The way my house is laid out, the front gets the sunlight in the morning, often until the early afternoon. A big south-facing bay window makes it the best place to shoot. Then it gets tricky … by late afternoon the sun has moved round to the side of the house; then there is a small window of time, and a small physical side window where I can sometimes catch the light. There are trees in the way – so, especially if it’s windy, there is a constant flickering of light and shadow. Then the sun moves round to the back of the house, and sometimes there is the late light shining through a willow hedge right into the kitchen and onto a dark blue Formica top of the breakfast bar. This the story of chasing the late afternoon light with a lovely salmon pink gladiolus stem, trying to get some photos using just the natural light! And as two of the cameras were already set on F2.8 I shot the third on F2.8 too. Note: I always shoot on full Manual, especially indoors – I’m so used to it I never even think about it. And the White Balance remained constant on ‘cloudy’ or ‘daylight’ on all 3 cameras for this shoot.
The cameras to hand were:
1) Lensbaby Composer Pro with 50mm double glass optic with a +4 macro filter (essentially a fixed focal length)
2) A NEX-6 with my favourite Helios Russian lens (frozen at F2.8 so it is a fixed focus)
3) The Sony A77ii with the tele-macro 100mm lens (a heavy combination, but so versatile in the results it can achieve)
I moved a small round wooden table beside the side window with the swaying trees casting strong light then deep shadow. I laid the gladiolus on the wood and waited to catch the sunshine. The tele-macro allowed me to zoom out and take in both the flowers lying on the table.
I could catch the sunlight and strong shadow it cast; the graceful curved shape of the stem; and a sense of the wooden surface, with a slight reflection too. And using F2.8 meant that the background was nice and dark due to the shallow DoF.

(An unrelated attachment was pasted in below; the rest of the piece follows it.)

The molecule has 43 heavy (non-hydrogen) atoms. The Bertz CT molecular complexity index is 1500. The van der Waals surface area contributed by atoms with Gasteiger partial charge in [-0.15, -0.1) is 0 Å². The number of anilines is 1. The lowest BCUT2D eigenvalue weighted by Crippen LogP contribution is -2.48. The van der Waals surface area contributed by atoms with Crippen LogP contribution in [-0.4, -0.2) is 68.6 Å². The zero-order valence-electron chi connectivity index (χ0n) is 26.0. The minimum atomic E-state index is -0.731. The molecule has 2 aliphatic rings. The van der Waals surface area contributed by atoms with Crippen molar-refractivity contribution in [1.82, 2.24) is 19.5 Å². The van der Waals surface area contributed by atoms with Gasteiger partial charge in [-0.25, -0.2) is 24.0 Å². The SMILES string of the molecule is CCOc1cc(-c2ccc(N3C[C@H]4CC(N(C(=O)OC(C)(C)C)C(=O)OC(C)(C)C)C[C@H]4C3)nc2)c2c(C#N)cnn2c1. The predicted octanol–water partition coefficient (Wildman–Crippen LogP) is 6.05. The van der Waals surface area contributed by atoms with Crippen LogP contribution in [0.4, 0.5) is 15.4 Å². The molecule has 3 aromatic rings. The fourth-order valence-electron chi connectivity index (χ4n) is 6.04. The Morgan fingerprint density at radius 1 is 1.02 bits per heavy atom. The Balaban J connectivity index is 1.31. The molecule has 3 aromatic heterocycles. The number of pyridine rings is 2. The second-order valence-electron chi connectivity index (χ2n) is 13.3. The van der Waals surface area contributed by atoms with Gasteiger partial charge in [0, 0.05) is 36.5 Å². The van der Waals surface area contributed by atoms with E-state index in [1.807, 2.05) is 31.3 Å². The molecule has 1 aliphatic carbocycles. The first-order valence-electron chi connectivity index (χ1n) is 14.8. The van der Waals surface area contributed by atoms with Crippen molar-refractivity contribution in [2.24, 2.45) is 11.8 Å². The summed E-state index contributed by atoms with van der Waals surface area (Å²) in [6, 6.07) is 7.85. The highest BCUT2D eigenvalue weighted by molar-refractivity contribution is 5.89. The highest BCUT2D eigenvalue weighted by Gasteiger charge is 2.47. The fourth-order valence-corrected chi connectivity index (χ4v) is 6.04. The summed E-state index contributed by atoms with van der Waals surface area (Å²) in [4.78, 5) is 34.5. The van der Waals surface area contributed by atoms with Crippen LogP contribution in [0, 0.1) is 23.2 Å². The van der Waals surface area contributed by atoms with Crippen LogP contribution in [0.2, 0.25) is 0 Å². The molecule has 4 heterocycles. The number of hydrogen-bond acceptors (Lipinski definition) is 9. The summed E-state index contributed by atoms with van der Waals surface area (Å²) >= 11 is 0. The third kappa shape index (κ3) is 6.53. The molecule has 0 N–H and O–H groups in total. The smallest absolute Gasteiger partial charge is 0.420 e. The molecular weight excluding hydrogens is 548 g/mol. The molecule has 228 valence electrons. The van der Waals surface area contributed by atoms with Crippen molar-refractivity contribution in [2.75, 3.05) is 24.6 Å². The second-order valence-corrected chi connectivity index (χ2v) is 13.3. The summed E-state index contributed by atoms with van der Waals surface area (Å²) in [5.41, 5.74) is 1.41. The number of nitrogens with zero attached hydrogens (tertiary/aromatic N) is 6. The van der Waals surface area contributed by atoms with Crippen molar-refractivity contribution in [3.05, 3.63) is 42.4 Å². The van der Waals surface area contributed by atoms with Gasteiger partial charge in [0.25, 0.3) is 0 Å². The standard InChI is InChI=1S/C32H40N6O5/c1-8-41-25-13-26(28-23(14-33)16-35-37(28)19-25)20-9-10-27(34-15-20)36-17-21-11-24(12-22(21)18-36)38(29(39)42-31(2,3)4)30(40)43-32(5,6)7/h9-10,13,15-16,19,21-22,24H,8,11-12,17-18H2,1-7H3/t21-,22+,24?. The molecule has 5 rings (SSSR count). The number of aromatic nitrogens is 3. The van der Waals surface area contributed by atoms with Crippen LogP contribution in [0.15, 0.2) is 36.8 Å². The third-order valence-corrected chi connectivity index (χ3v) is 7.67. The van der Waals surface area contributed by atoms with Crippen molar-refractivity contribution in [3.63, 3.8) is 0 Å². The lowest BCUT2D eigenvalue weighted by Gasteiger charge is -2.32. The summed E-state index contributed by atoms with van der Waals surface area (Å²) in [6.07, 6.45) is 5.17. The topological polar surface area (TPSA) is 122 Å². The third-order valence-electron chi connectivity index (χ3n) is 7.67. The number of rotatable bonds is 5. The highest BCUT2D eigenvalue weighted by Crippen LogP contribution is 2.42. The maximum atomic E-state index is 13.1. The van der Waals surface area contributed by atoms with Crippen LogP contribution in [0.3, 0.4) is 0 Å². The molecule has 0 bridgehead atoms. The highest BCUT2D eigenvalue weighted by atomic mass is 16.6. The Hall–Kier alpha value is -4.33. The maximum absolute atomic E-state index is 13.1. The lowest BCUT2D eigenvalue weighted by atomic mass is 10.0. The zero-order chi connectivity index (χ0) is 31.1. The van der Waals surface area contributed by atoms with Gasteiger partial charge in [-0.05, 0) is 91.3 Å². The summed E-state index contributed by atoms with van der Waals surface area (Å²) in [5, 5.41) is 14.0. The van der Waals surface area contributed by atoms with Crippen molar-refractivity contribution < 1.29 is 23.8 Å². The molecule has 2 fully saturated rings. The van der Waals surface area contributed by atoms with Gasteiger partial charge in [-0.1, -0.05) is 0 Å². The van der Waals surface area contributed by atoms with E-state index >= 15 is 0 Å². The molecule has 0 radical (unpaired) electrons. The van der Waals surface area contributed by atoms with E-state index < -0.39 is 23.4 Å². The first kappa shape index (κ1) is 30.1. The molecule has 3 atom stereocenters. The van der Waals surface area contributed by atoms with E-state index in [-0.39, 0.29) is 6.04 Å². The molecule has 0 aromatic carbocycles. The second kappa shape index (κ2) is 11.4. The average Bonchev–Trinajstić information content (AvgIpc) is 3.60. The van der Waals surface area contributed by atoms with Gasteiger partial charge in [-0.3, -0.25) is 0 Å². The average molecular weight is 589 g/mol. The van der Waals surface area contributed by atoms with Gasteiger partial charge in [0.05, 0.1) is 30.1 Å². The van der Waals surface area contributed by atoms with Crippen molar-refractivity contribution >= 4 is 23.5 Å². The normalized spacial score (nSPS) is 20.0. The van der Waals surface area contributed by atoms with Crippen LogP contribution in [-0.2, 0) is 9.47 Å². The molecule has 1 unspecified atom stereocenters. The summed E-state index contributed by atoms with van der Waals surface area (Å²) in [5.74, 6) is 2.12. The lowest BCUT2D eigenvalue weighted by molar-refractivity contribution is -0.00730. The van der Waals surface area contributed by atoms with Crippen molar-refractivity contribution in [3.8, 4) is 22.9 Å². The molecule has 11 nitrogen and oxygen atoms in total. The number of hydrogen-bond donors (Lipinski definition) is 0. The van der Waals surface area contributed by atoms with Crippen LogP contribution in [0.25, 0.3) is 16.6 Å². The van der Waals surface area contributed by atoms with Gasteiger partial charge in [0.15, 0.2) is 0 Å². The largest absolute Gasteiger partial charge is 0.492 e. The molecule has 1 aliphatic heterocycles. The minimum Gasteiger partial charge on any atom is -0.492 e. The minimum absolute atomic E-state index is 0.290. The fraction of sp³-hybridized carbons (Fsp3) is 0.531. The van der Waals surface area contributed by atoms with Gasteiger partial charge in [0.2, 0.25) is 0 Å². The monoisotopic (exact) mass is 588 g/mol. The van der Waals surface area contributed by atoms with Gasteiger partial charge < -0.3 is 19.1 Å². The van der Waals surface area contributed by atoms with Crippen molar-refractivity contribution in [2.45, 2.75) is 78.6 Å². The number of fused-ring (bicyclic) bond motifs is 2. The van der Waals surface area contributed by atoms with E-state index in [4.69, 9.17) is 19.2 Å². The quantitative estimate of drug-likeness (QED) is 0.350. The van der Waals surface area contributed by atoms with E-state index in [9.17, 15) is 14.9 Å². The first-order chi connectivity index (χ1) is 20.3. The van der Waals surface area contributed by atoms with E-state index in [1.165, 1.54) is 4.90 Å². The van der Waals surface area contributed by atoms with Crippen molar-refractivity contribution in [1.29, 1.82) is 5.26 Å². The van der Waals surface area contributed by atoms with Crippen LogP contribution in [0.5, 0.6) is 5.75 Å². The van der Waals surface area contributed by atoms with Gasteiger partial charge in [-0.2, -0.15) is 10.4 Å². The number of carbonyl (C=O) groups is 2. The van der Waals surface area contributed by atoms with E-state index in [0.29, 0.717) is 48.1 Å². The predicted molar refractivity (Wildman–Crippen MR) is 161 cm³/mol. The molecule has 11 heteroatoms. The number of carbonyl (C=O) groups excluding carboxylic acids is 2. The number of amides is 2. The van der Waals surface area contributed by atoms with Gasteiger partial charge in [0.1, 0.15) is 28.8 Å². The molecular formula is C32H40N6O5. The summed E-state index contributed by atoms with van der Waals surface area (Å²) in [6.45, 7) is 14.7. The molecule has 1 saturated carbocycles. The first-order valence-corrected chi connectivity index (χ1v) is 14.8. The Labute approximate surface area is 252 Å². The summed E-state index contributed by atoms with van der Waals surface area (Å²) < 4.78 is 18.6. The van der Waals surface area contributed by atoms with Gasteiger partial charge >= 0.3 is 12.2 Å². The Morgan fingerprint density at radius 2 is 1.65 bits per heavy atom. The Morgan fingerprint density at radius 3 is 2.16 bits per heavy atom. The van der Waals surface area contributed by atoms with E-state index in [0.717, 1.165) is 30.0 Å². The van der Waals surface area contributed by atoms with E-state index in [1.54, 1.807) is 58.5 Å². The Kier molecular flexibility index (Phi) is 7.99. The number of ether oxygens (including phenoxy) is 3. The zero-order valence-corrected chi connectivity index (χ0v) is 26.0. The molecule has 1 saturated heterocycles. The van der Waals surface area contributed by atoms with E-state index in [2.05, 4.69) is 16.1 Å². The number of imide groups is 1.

Next I took the Helios lens. It makes a lovely and soft image, but F2.8 is the only option – which gives me a closer composition but with no flexibility to move in closer, or further away.
The light is softer, and there is a background bokeh and definite reflections on the table.
So – could the Lensbaby offer me anything different at F2.8 (the aperture ring was in place from a previous shoot)
The light was much harder to control, and focusing took more time as the tree branches gave a strobe effect the table! But I did manage to get the Lensbaby swirl of bokeh around the petals, and the internal glow! Here I used a high shutter speed. I try to keep the ISO as low as possible – I find that my Sony cameras are best with low ISO, and get noticeable ‘noise’ at higher settings.
By now the sun was moving round the house and lower in the sky .. so to complete the process I waited until I could catch the light as it fell across the breakfast bar. I went back to the big tele-macro lens, as it can get closer in to catch the water droplets better than the the other two.
Against the dark surface, and with light slanting through the open door I took the final shots. This time the white of the freezer in the background stopped me achieving a matt black background. But there are nice reflections on the work surface, and it looks like liquid – a lens effect I hadn’t expected. And I can get in closer with the tele-macro than I could with either of the other two lenses.